–On his weblog Anecdotal Evidence, Patrick Kurp has a posting that quotes and summarizes Waugh’s New Year’s article for Harper’s Bazaar, dated 9 January 1934. Here’s an excerpt:
[…] Waugh shifts between the personal and national. He had spent the first four months of 1933 in South America. On his return to England he detects “a vastly more agreeable spirit.” He observes that “everyone seemed younger and more frivolous; there had been a stimulating reshuffle of wives, friends and husbands.” […] The unemployment rate in the U.S. peaked at 25.2 percent. Evidence of sanity appeared late in the year when Prohibition was repealed and a U.S. federal judge ruled that Ulysses was not obscene. Waugh writes:
“It is less cheerful to look back on the past year in search of any interesting achievement in painting or writing. . . . Except for Mr Anthony Powell, whose From a View to Death delighted me, I cannot name any novelist who seems really worth watching.”
Waugh saw King Kong, which he describes as the “most ambitious film, technically, of the year,” but dismisses as “contemptible as a dramatic work.” […]
In an earlier post, Patrick observed his pleasure when cruising around Houston through streets with names having literary associations:
Sunday morning, while driving my youngest son to a friend’s house, we passed through the grid of streets named for poets – Shakespeare, Swift, Addison, Goldsmith, Chaucer, Dryden, Wordsworth, Lanier. The neighborhood is just to the west of Rice University, which may account for the high-toned allusions. A little further north and west is Auden Street and to the northeast, Waugh Drive and Hawthorne and Kipling streets.
Waugh Drive is, alas, not named for the novelist but for a WWI veteran from Houston (see previous post), but it doesn’t really matter. The surname itself is sufficient to create an allusion to anyone bearing the same name as the street.
–The Italian language online religious newspaper Radio Spada has an article profiling the life and works of Ronald Knox. It is written by Luca Fumagalli who proclaims Knox to be the 20th Century Newman. He provides a summary of Knox’s early life and conversion to Roman Catholicism as well as a brief description of several of his works and his clerical career after his conversion. He says that only a couple (“un paio”, literally a pair) of his books have been translated into Italian. That may be a bit understated, as I found 8-10 on WorldCat.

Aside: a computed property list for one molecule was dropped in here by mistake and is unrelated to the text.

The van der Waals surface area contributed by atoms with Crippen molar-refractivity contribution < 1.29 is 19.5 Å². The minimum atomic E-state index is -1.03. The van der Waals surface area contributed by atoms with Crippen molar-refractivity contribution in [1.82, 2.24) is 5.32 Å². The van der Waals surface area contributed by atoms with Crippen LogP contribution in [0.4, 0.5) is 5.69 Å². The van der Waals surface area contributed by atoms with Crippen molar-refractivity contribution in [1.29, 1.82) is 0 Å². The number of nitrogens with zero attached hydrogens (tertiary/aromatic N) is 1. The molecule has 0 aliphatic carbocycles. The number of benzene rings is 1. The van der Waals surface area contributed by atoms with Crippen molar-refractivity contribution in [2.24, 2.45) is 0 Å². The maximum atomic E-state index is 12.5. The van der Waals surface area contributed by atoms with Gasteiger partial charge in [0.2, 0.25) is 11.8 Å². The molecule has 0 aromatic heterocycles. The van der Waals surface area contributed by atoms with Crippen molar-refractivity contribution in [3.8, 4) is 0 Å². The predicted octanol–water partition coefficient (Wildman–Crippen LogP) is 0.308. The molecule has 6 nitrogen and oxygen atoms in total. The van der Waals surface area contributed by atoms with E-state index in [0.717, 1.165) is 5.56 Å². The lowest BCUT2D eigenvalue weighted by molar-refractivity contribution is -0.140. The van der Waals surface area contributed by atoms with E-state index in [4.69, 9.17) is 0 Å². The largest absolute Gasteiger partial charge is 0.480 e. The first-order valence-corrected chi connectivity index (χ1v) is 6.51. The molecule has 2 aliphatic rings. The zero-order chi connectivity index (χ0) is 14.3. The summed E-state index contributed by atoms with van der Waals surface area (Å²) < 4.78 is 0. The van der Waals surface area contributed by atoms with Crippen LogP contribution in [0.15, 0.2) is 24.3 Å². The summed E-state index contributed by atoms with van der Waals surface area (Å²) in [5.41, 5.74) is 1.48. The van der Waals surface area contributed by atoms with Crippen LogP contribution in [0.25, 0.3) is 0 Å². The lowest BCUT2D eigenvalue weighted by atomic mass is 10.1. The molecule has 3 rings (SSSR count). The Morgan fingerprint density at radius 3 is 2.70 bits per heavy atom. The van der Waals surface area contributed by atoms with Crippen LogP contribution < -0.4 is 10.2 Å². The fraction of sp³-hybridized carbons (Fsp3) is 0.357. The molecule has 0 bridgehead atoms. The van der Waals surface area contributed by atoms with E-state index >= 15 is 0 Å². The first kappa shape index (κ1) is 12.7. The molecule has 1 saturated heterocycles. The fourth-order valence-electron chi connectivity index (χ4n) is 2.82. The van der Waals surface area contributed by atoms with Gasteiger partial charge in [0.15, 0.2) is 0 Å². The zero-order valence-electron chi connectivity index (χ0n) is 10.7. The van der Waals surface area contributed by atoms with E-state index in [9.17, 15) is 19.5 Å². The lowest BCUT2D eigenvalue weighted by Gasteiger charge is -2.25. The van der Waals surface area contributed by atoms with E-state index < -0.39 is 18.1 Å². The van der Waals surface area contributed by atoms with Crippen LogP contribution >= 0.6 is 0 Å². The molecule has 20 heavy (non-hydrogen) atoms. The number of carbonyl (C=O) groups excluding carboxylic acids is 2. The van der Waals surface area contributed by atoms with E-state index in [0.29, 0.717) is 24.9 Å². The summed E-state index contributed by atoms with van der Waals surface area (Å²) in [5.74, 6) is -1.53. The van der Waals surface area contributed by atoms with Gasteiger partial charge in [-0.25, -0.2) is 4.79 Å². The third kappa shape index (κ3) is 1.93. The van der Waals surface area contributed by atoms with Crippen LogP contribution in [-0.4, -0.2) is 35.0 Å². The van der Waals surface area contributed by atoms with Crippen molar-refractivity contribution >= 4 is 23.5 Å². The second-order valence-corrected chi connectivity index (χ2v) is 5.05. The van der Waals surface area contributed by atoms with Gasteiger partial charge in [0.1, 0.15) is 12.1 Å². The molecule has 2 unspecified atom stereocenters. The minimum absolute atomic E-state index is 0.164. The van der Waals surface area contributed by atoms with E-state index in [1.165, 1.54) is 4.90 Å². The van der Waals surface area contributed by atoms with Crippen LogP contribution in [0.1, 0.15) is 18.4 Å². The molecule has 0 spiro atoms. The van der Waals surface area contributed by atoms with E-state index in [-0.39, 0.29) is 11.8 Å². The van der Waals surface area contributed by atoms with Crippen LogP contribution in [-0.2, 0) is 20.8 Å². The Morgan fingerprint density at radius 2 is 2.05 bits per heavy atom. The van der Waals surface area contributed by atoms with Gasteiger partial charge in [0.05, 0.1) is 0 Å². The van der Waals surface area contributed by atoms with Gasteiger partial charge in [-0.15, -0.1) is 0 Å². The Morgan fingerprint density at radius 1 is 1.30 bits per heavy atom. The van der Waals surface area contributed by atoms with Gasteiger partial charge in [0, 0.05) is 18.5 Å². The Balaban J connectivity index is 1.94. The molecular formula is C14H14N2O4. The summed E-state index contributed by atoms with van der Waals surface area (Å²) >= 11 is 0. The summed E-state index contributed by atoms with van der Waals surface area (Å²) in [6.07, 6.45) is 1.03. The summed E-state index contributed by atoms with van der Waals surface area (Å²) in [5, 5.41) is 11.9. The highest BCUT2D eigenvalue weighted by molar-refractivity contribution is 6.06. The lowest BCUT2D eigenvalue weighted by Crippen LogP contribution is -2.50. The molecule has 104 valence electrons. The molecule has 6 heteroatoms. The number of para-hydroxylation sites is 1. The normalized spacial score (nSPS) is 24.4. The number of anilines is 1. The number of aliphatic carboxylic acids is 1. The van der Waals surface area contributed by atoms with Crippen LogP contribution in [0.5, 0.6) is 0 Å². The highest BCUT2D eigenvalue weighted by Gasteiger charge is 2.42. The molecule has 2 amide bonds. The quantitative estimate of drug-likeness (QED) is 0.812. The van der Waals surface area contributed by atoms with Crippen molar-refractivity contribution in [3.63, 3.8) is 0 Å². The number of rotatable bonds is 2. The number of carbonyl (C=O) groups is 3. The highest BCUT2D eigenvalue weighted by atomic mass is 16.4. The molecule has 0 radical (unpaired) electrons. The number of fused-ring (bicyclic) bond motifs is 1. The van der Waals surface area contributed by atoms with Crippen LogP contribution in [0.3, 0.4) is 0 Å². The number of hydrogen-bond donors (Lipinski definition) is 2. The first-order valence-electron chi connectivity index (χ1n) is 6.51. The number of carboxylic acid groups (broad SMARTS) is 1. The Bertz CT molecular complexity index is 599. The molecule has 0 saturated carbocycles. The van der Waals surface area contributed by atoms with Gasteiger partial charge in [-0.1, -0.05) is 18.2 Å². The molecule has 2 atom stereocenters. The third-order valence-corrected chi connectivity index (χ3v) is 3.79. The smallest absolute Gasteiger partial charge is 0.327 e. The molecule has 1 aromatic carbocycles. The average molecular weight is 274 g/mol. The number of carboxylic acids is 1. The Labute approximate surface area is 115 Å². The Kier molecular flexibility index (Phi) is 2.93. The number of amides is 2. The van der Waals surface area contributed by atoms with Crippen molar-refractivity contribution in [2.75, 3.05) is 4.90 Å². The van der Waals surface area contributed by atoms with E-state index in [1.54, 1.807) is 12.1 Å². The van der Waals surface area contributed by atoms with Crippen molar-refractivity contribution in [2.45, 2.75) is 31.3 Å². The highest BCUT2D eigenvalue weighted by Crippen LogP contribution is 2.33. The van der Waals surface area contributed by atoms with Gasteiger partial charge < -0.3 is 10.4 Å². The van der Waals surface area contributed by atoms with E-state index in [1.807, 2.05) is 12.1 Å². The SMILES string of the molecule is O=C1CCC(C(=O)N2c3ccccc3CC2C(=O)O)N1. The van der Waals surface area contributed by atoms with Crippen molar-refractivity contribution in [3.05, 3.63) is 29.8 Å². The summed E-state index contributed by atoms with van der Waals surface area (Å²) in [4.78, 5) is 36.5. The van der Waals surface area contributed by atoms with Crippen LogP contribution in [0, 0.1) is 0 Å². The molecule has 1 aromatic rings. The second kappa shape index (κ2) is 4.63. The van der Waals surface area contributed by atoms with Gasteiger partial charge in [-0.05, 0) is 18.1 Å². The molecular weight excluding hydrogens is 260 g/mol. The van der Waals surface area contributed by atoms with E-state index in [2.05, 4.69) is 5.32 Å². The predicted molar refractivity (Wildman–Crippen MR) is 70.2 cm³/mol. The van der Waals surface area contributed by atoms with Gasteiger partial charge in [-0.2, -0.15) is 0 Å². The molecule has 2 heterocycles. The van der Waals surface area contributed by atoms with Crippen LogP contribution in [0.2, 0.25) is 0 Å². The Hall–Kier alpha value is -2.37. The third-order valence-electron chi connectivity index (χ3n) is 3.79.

Fumagalli may rely on Waugh’s biography of Knox for much of his research, although the book has not apparently been translated into Italian. He quotes it at least once:
Evelyn Waugh, author of the first biography of the monsignor, The Life of Right Reverend Ronald Knox (1959) comments: “He became a Catholic in contrast with his tastes and human sympathies, obeying his reason and what he recognized as the will of God. ” [This is retranslated from the Italian. There is no page cite.]
The article concludes its discussion of Knox’s career with this:
Without a doubt, Knox’s most brilliant undertaking was the “Knox Bible”, or the translation into modern English of the vulgate, a long and laborious work – especially if entrusted to one person – that Knox was able to complete despite numerous differences of opinion with the same bishops who commissioned it. The New Testament was born in 1945, while the Old Testament had to wait until 1949. […]
With the disappearance of Ronald Knox, whose talent was perhaps never fully understood and valued by his superiors, the last great phase of that revival of English Catholicism that had started more than a century before, at the time of Newman’s conversion and ended [with?] the restoration of the “papist” hierarchy in the country. Only a few friends would survive him, including Waugh, unfortunately destined to witness the inexorable collapse of the Church, a phase of decline that would have had its symbolic beginning only a few years after the death of the monsignor with the opening of Vatican Council II .
The translation is by Google with a few edits.
–The Oxford journal Cherwell includes a Waugh novel among its list of recommended politically inspired readings for 2020:
3. Decline and Fall by Evelyn Waugh (1928)
Waugh wrote in the preface to the novel: “Please bear in mind throughout that IT IS MEANT TO BE FUNNY.” Set in the 1920s, the novel caricatures various elements of British society at the time: Oxford and its ‘Bollinger’ Club (no prizes for guessing that one), the public school system, the aristocracy – Waugh manages to satirically critique the society he grew up in, with little moralistic superiority.
Others on the list include Tom Wolfe’s Bonfire of the Vanities and Jonathan Franzen’s The Corrections.